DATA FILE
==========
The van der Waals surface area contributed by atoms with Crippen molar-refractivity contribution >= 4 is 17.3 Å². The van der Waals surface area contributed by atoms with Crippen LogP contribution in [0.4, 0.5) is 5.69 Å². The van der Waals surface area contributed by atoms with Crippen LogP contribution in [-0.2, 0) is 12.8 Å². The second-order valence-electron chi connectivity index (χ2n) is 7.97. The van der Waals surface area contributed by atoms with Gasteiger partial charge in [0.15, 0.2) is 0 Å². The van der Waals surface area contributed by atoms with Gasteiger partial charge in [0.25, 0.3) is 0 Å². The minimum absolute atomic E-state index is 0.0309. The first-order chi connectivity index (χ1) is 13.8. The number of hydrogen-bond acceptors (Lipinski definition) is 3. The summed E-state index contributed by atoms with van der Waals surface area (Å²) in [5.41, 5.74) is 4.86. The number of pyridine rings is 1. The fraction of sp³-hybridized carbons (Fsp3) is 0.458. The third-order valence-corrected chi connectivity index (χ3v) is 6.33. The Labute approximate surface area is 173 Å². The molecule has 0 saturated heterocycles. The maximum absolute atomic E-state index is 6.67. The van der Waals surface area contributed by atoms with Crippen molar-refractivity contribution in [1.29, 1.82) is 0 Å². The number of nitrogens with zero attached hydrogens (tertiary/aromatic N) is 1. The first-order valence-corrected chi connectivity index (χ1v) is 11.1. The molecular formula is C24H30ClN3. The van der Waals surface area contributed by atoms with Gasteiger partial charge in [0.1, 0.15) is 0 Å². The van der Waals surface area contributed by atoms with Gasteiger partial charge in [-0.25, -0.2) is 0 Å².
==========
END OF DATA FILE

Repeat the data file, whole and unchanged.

The van der Waals surface area contributed by atoms with Crippen molar-refractivity contribution >= 4 is 17.3 Å². The van der Waals surface area contributed by atoms with Crippen LogP contribution in [0.4, 0.5) is 5.69 Å². The van der Waals surface area contributed by atoms with Crippen LogP contribution in [-0.2, 0) is 12.8 Å². The second-order valence-electron chi connectivity index (χ2n) is 7.97. The van der Waals surface area contributed by atoms with Gasteiger partial charge in [0.15, 0.2) is 0 Å². The van der Waals surface area contributed by atoms with Gasteiger partial charge in [0.25, 0.3) is 0 Å². The minimum absolute atomic E-state index is 0.0309. The first-order chi connectivity index (χ1) is 13.8. The number of hydrogen-bond acceptors (Lipinski definition) is 3. The summed E-state index contributed by atoms with van der Waals surface area (Å²) in [5.41, 5.74) is 4.86. The number of pyridine rings is 1. The fraction of sp³-hybridized carbons (Fsp3) is 0.458. The third-order valence-corrected chi connectivity index (χ3v) is 6.33. The Labute approximate surface area is 173 Å². The molecule has 0 saturated heterocycles. The maximum absolute atomic E-state index is 6.67. The van der Waals surface area contributed by atoms with Crippen molar-refractivity contribution in [1.29, 1.82) is 0 Å². The number of nitrogens with zero attached hydrogens (tertiary/aromatic N) is 1. The first-order valence-corrected chi connectivity index (χ1v) is 11.1. The molecular formula is C24H30ClN3. The van der Waals surface area contributed by atoms with Gasteiger partial charge in [0.1, 0.15) is 0 Å². The van der Waals surface area contributed by atoms with Gasteiger partial charge in [-0.25, -0.2) is 0 Å².